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written is a matter to be determined by the authorities of the schools where the series may be used. It is probably a correct opinion that written drill increases accuracy because it associates the motor nerve elements with the activity of the mind. At the same time, to hear good spellers (as in spelling-matches) no doubt assists those who find difficulty in this exercise. Of course, we seldom need to know the true spelling of a word save when we ourselves must write it.
The reviews in the higher lessons of this series contain not only words presented for the first time in the text, but also such words from the earlier lessons as have been found by experience most difficult for the pupils to learn and to retain.
Words printed in boldface are synonymous.
The International Dictionary has been followed as the standard of authority with occasional supplementary reference to the Century Dictionary.
In all language lessons, it is important to distinguish the division of words for syllabication from that for pronunciation. The syllabication of the Latin words has been presented in general accordance with the principles of English syllabication.
For a discussion of methods and devices of teaching spelling, see Spelling: Principles and Methods, by the editor. Good tests as to whether spelling is being well taught determine whether or not the pupils are learning to observe and to remember the spelling of new and of old and difficult words. The object of the spelling lesson is not only to learn certain assigned words, but equally to develop the power of attention to all words.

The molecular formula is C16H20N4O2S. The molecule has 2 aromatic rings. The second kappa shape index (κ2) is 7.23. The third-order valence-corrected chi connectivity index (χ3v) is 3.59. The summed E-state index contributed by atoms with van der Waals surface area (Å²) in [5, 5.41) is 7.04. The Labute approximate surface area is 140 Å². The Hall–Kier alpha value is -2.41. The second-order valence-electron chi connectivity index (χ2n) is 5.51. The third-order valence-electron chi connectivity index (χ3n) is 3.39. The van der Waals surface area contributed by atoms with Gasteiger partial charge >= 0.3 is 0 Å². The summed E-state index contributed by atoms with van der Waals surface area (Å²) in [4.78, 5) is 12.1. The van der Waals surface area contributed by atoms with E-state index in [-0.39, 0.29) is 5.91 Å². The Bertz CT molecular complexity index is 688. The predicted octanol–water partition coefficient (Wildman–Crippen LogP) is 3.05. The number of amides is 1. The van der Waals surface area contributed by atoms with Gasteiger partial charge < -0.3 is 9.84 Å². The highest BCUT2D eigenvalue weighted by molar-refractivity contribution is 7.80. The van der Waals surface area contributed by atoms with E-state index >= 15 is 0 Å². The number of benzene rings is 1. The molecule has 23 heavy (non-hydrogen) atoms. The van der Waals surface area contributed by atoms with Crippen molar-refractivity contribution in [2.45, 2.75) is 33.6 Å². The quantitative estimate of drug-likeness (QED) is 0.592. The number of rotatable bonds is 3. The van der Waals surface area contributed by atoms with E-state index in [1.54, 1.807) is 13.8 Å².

“Opportunity," by E. R. Sill, and the extract from the “ Commemoration Ode," by J. R. Lowell, are used by per. mission of and by special arrangement with Messrs. Houghton, Mifflin & Company, the authorized publishers of Sill's and Lowell's works.
W. E. C.
So nigh is grandeur to our dust,
So near is God to man,
- RALPH WALDO EMERSON.
Ye heavens - you remain A world above man's head, to let him see How boundless might his soul's horizon be, How vast, yet of what clear transparency.
- MATTHEW ARNOLD.
a're a a'cre chan'nel
At its narrowest point, the English
“Make every bargain clear and plain That none may afterwards complain.” The caster under the bureau is broken.
com plain' bu'reau
scald e lect' pat'tern gyp'sy
en'trance tail'or com mence' limp'ing bat'ter bat'tered reef tress'es prac'tice head'ache flung
no'ti fy scout ex claim
3 6 Beware of entrance to a quarrel.' The tailor will commence work upon my
suit of clothes to-morrow. “ Next November limping, battered, Now the goodly ships are shattered
Far at sea on rock and reef." “The cap of velvet could not hold The tresses of her hair of gold.” “ Practice makes perfect. “ A crown is no cure for a headache." I flung a stone into the brook.
cleanse pu'ri fy fleet hoarse'ly strewn tim'ber pov'er ty
4 “Cleanse the fountain if you would purify the stream.”
“I heard the thunder hoarsely laugh, Many fleets were strewn like chaff.”
The timbers creak under the heavy strain.
“If poverty is the mother of crime, want of sense is the father.”
Religion is the best armor in the world, but the worst cloak.”
re lig'ion armor
ear'nest ef'fort pa'tri ot
5 6 Success follows earnest effort." “Such is the patriot’s boast where'er
we roam, His first, best country, is his home.” “ The dean was famous in his time, And had a kind of knack at rhyme.” “ Then high above the river's mist
appears an arc of light, A city sleeps, at either end enveloped
in the night.”